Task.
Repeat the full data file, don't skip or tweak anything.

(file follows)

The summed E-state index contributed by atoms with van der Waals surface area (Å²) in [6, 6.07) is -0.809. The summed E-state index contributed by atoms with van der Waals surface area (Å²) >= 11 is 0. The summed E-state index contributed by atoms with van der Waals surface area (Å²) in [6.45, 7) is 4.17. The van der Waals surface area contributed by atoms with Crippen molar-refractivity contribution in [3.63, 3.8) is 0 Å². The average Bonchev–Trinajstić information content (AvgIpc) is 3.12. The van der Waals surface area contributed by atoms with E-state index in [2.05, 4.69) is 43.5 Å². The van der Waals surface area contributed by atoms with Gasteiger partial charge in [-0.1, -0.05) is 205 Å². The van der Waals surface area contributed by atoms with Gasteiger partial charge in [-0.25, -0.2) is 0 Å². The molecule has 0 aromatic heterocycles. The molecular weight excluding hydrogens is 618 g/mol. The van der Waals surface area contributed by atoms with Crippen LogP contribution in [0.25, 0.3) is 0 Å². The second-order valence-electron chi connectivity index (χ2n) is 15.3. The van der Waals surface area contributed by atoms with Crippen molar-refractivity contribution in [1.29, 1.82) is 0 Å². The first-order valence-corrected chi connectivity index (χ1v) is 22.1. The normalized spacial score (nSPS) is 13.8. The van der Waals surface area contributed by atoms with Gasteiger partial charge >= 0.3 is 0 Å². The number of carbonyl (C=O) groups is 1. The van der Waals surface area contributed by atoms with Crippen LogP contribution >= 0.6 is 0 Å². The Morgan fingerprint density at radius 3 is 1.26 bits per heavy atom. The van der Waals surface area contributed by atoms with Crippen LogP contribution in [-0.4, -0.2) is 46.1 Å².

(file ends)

The summed E-state index contributed by atoms with van der Waals surface area (Å²) in [6, 6.07) is -0.809. The summed E-state index contributed by atoms with van der Waals surface area (Å²) >= 11 is 0. The summed E-state index contributed by atoms with van der Waals surface area (Å²) in [6.45, 7) is 4.17. The van der Waals surface area contributed by atoms with Crippen molar-refractivity contribution in [3.63, 3.8) is 0 Å². The average Bonchev–Trinajstić information content (AvgIpc) is 3.12. The van der Waals surface area contributed by atoms with E-state index in [2.05, 4.69) is 43.5 Å². The van der Waals surface area contributed by atoms with Gasteiger partial charge in [-0.1, -0.05) is 205 Å². The van der Waals surface area contributed by atoms with Gasteiger partial charge in [-0.25, -0.2) is 0 Å². The molecule has 0 aromatic heterocycles. The molecular weight excluding hydrogens is 618 g/mol. The van der Waals surface area contributed by atoms with Crippen LogP contribution in [0.25, 0.3) is 0 Å². The second-order valence-electron chi connectivity index (χ2n) is 15.3. The van der Waals surface area contributed by atoms with Crippen molar-refractivity contribution in [1.29, 1.82) is 0 Å². The first-order valence-corrected chi connectivity index (χ1v) is 22.1. The normalized spacial score (nSPS) is 13.8. The van der Waals surface area contributed by atoms with Gasteiger partial charge >= 0.3 is 0 Å². The number of carbonyl (C=O) groups is 1. The van der Waals surface area contributed by atoms with Crippen LogP contribution >= 0.6 is 0 Å². The Morgan fingerprint density at radius 3 is 1.26 bits per heavy atom. The van der Waals surface area contributed by atoms with Crippen LogP contribution in [-0.4, -0.2) is 46.1 Å².